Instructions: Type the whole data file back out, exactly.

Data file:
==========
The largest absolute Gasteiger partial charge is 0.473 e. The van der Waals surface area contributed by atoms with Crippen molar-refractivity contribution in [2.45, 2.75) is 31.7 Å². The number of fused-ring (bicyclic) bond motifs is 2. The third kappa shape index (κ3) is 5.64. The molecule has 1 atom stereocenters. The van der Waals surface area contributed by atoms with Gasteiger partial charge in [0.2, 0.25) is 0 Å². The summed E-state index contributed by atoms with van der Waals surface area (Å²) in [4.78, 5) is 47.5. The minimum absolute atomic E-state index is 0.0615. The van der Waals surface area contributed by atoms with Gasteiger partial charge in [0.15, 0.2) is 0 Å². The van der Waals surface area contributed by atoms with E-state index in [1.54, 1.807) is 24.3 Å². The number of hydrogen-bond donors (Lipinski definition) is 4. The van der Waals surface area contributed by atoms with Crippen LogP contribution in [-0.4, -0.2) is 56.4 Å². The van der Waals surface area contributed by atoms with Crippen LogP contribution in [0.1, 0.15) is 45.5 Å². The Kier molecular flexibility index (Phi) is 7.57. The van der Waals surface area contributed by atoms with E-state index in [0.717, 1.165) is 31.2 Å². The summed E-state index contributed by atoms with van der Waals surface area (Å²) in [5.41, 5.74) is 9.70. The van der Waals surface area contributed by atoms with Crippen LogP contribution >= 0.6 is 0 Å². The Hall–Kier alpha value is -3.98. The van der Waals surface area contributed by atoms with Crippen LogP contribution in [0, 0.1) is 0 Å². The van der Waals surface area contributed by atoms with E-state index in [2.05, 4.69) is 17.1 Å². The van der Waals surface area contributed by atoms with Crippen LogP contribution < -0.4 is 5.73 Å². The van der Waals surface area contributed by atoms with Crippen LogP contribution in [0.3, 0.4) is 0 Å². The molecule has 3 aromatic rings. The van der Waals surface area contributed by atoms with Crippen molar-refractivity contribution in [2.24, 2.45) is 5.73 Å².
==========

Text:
The largest absolute Gasteiger partial charge is 0.473 e. The van der Waals surface area contributed by atoms with Crippen molar-refractivity contribution in [2.45, 2.75) is 31.7 Å². The number of fused-ring (bicyclic) bond motifs is 2. The third kappa shape index (κ3) is 5.64. The molecule has 1 atom stereocenters. The van der Waals surface area contributed by atoms with Gasteiger partial charge in [0.2, 0.25) is 0 Å². The summed E-state index contributed by atoms with van der Waals surface area (Å²) in [4.78, 5) is 47.5. The minimum absolute atomic E-state index is 0.0615. The van der Waals surface area contributed by atoms with Gasteiger partial charge in [0.15, 0.2) is 0 Å². The van der Waals surface area contributed by atoms with E-state index in [1.54, 1.807) is 24.3 Å². The number of hydrogen-bond donors (Lipinski definition) is 4. The van der Waals surface area contributed by atoms with Crippen LogP contribution in [-0.4, -0.2) is 56.4 Å². The van der Waals surface area contributed by atoms with Crippen LogP contribution in [0.1, 0.15) is 45.5 Å². The Kier molecular flexibility index (Phi) is 7.57. The van der Waals surface area contributed by atoms with E-state index in [0.717, 1.165) is 31.2 Å². The summed E-state index contributed by atoms with van der Waals surface area (Å²) in [5.41, 5.74) is 9.70. The van der Waals surface area contributed by atoms with Crippen LogP contribution >= 0.6 is 0 Å². The Hall–Kier alpha value is -3.98. The van der Waals surface area contributed by atoms with Crippen LogP contribution in [0, 0.1) is 0 Å². The van der Waals surface area contributed by atoms with E-state index in [2.05, 4.69) is 17.1 Å². The van der Waals surface area contributed by atoms with Crippen LogP contribution < -0.4 is 5.73 Å². The van der Waals surface area contributed by atoms with Crippen LogP contribution in [0.3, 0.4) is 0 Å². The molecule has 3 aromatic rings. The van der Waals surface area contributed by atoms with Crippen molar-refractivity contribution in [2.24, 2.45) is 5.73 Å².